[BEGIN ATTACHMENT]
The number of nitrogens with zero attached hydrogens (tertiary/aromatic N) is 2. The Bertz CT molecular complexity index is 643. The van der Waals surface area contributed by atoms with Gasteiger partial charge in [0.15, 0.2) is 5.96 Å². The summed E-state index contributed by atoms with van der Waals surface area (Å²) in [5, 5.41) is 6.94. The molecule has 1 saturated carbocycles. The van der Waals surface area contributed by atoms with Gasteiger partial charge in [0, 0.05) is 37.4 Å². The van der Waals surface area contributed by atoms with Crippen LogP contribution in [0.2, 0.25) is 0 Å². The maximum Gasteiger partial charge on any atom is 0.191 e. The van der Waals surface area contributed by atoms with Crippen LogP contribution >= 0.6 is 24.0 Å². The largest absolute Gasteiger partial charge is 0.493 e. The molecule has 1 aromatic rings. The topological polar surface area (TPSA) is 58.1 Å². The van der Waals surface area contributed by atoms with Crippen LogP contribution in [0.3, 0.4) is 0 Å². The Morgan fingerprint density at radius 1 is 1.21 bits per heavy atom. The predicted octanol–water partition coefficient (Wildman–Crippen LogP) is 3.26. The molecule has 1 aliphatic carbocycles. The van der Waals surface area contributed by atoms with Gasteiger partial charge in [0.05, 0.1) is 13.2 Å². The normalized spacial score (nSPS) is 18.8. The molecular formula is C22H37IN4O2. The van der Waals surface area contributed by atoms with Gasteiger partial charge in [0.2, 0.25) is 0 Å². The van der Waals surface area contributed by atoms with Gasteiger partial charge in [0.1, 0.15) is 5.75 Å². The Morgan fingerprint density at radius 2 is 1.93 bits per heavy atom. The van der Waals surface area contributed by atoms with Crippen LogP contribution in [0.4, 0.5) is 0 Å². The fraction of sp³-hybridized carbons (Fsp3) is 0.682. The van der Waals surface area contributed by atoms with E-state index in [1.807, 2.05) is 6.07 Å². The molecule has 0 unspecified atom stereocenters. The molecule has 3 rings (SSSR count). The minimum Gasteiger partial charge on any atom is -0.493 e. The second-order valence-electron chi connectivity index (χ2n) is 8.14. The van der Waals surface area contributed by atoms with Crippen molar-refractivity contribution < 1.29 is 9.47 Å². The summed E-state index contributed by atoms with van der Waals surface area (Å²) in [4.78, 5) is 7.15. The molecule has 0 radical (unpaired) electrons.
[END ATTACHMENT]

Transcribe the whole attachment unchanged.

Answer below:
The number of nitrogens with zero attached hydrogens (tertiary/aromatic N) is 2. The Bertz CT molecular complexity index is 643. The van der Waals surface area contributed by atoms with Gasteiger partial charge in [0.15, 0.2) is 5.96 Å². The summed E-state index contributed by atoms with van der Waals surface area (Å²) in [5, 5.41) is 6.94. The molecule has 1 saturated carbocycles. The van der Waals surface area contributed by atoms with Gasteiger partial charge in [0, 0.05) is 37.4 Å². The van der Waals surface area contributed by atoms with Crippen LogP contribution in [0.2, 0.25) is 0 Å². The maximum Gasteiger partial charge on any atom is 0.191 e. The van der Waals surface area contributed by atoms with Crippen LogP contribution >= 0.6 is 24.0 Å². The largest absolute Gasteiger partial charge is 0.493 e. The molecule has 1 aromatic rings. The topological polar surface area (TPSA) is 58.1 Å². The van der Waals surface area contributed by atoms with Crippen LogP contribution in [0.3, 0.4) is 0 Å². The Morgan fingerprint density at radius 1 is 1.21 bits per heavy atom. The predicted octanol–water partition coefficient (Wildman–Crippen LogP) is 3.26. The molecule has 1 aliphatic carbocycles. The van der Waals surface area contributed by atoms with Gasteiger partial charge in [0.05, 0.1) is 13.2 Å². The normalized spacial score (nSPS) is 18.8. The molecular formula is C22H37IN4O2. The van der Waals surface area contributed by atoms with Gasteiger partial charge in [0.2, 0.25) is 0 Å². The van der Waals surface area contributed by atoms with Gasteiger partial charge in [0.1, 0.15) is 5.75 Å². The Morgan fingerprint density at radius 2 is 1.93 bits per heavy atom. The van der Waals surface area contributed by atoms with Crippen LogP contribution in [0.4, 0.5) is 0 Å². The fraction of sp³-hybridized carbons (Fsp3) is 0.682. The van der Waals surface area contributed by atoms with E-state index in [1.807, 2.05) is 6.07 Å². The molecule has 0 unspecified atom stereocenters. The molecule has 3 rings (SSSR count). The minimum Gasteiger partial charge on any atom is -0.493 e. The second-order valence-electron chi connectivity index (χ2n) is 8.14. The van der Waals surface area contributed by atoms with Crippen molar-refractivity contribution < 1.29 is 9.47 Å². The summed E-state index contributed by atoms with van der Waals surface area (Å²) in [4.78, 5) is 7.15. The molecule has 0 radical (unpaired) electrons.